Trail of the Month: Nov. 2020
“It’s accessible, it’s easy to travel, and it feels very safe. It’s for everybody!"
—Belinda Reininger, the regional dean for the University of Texas School of Public Health
Some revolutions begin quietly. On the cusp of the new millennium, the City of Brownsville, on the southern tip of Texas, opened its first trail—a simple linear pathway from its downtown to a national historical park, 8.5 miles to the north. Two decades later, the Historic Battlefield Trail has become a catalyst for a burgeoning 428-mile trail network that will link the rich natural, cultural and historical resources of the Lower Rio Grande Valley, and promote increased physical activity regionwide.
“You see different parts of the city and then meander out to the Palo Alto Battlefield, which is such a beautiful historic site,” enthused Belinda Reininger, the regional dean for the University of Texas School of Public Health, which has supported the trail effort. “It’s accessible, it’s easy to travel, and it feels very safe. It’s for everybody!”
A subtropical paradise with palm trees and bright flowers, Brownsville—the state’s southernmost city and a gateway to Mexico—often boasts temperatures in the 70s even in the depth of winter. Rolling through a former St. Louis, Brownsville and Mexico Railroad corridor in the center of the city, the paved pathway links many popular attractions, including the Gladys Porter Zoo, the Brownsville Museum of Fine Art and the Downtown Rec Center. A connection to the area’s past can be found just three blocks away at the Historic Brownsville Museum, housed within a 1928 Spanish-style depot, and at the Palo Alto Battlefield National Historic Park.
“The northern portion of the trail is a national park, where the major battles of the Mexican-American War were fought that really defined that we are in the United States as opposed to Mexico,” explained Rose M.Z. Gowen, M.D., a Brownsville city commissioner and board member for Rails-to-Trails Conservancy. “If you follow the course of the trail, you’ll hit several battlefields, ending up at the biggest one. That’s why it’s called the Historic Battlefield Trail: because it pays respect to that pivotal time.”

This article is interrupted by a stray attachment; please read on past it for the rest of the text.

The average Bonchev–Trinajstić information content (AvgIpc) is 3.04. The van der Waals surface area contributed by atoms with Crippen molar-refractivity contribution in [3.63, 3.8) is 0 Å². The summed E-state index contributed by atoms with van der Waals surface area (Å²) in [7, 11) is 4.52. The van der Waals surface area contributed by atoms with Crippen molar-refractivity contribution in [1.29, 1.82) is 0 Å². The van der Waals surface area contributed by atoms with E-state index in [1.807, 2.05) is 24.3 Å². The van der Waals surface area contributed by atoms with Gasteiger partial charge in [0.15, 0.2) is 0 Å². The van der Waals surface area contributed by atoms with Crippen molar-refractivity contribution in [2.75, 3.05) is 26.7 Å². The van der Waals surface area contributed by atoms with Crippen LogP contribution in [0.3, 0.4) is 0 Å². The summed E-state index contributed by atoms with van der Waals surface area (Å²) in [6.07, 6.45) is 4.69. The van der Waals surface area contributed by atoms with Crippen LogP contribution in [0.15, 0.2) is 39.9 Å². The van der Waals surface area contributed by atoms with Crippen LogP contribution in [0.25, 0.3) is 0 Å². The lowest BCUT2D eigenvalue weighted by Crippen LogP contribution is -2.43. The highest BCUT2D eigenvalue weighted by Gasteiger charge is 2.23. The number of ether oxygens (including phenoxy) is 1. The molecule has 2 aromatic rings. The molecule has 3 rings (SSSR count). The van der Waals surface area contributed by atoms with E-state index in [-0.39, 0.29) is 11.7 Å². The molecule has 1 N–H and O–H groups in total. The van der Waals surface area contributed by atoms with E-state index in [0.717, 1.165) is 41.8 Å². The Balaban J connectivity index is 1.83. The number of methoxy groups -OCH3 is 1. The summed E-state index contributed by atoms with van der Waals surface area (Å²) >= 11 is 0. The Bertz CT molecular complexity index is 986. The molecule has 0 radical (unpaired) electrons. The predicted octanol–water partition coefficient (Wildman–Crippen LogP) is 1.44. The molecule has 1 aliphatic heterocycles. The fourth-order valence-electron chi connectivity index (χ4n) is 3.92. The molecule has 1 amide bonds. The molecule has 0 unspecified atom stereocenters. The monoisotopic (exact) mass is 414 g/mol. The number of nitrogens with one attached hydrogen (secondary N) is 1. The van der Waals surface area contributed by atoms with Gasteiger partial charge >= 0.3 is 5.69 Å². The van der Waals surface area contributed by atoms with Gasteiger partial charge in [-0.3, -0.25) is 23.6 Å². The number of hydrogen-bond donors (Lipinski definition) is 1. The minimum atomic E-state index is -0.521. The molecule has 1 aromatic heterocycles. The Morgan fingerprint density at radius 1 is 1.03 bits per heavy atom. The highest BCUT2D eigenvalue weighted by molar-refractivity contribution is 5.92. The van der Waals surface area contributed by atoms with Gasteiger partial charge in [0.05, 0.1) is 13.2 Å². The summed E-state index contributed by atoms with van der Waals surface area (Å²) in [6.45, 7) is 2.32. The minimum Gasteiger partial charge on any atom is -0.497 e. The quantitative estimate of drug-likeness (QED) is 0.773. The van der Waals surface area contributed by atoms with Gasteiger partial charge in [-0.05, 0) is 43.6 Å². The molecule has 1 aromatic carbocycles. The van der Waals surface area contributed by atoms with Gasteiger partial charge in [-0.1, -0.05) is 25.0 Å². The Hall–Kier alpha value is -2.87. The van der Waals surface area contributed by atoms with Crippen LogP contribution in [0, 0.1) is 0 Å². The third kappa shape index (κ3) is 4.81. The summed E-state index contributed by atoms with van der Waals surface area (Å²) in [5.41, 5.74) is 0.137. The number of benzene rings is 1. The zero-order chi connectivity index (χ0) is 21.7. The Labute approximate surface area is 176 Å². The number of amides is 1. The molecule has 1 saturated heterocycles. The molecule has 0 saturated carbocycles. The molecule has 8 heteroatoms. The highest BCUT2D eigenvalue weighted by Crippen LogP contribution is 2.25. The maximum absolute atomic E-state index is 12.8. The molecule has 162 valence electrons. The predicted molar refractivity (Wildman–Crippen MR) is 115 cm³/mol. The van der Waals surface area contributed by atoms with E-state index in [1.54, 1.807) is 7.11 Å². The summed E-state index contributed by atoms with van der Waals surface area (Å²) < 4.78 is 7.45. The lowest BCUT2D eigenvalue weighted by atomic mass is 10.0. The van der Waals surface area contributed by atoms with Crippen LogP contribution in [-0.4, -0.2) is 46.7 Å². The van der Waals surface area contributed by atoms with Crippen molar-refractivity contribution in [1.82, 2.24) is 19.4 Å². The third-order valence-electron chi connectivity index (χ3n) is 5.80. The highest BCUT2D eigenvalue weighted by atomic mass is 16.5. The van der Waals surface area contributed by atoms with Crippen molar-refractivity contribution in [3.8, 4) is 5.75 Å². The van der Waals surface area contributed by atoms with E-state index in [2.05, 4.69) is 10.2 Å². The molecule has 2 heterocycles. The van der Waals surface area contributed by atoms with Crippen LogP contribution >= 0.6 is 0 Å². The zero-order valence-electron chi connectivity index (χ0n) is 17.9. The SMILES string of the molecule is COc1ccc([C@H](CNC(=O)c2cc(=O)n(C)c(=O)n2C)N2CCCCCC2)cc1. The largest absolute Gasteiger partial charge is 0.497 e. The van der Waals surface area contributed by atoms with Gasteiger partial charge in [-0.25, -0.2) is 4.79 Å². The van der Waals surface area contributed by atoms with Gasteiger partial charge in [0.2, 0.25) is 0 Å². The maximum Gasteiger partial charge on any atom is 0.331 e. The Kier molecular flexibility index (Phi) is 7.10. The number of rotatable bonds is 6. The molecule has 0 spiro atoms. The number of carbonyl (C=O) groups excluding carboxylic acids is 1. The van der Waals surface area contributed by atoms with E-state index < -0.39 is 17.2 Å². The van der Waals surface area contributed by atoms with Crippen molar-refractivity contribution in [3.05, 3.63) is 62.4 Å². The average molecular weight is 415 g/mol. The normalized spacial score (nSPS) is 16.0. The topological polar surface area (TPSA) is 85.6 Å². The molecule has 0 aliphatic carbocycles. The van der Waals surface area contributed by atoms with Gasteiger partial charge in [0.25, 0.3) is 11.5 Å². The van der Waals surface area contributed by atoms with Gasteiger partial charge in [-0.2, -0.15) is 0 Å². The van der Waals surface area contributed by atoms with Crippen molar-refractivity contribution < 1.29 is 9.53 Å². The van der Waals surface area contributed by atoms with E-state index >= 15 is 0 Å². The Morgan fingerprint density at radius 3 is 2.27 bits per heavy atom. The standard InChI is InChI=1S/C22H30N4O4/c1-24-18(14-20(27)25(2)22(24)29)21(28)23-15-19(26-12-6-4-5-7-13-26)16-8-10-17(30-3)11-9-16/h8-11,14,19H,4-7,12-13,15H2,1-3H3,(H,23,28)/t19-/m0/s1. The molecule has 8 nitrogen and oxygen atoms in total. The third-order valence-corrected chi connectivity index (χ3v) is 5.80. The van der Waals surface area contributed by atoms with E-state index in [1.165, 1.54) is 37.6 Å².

Caracara Trails Take Flight
Bordered by the Gulf of Mexico and the famed Rio Grande River, Cameron County is a hot tourism destination with beautiful beaches, wildlife preserves, cultural sites and geographic landmarks. Its growing Caracara Trails system—which includes 230 miles of multiuse trails, 120 miles of U.S. Bicycle Routes and 78 miles of paddling trails—will offer a way to connect residents and visitors with this treasure trove of unique outdoor spaces in way that’s healthy for both people and the environment. The name of the network itself alludes to this local pride and hope for expanded ecotourism, as ‘caracara’ is a type of eagle native to the area and to Mexico.
“We have the largest cross-migration of birds in the country, and we’re one of the top birding spots in the world,” said Judy Quisenberry, executive director of the Valley Baptist Legacy Foundation, a major sponsor for the Caracara Trails. “We absolutely love our beach on San Padre Island—it’s the prettiest in Texas—and we have a couple of state parks here and wildlife reserves. There’s a lot that would pull people outside.”
Brownsville, as the county’s largest city, is at the heart of it all. A new 1.8-mile extension of its Historic Battlefield Trail is the first of six catalyst projects that organizers hope will spur momentum and further development of the Caracara Trails. This new section will connect Brownsville to its northern neighbor of Los Fresnos, an important first step in the movement to connect 11 communities within the region by trail. The new connection will also provide a link to Los Fresnos Nature Park, a local gem with a wildlife pond, bird-viewing blind, amphitheater, butterfly garden, picnic area and children’s play structure.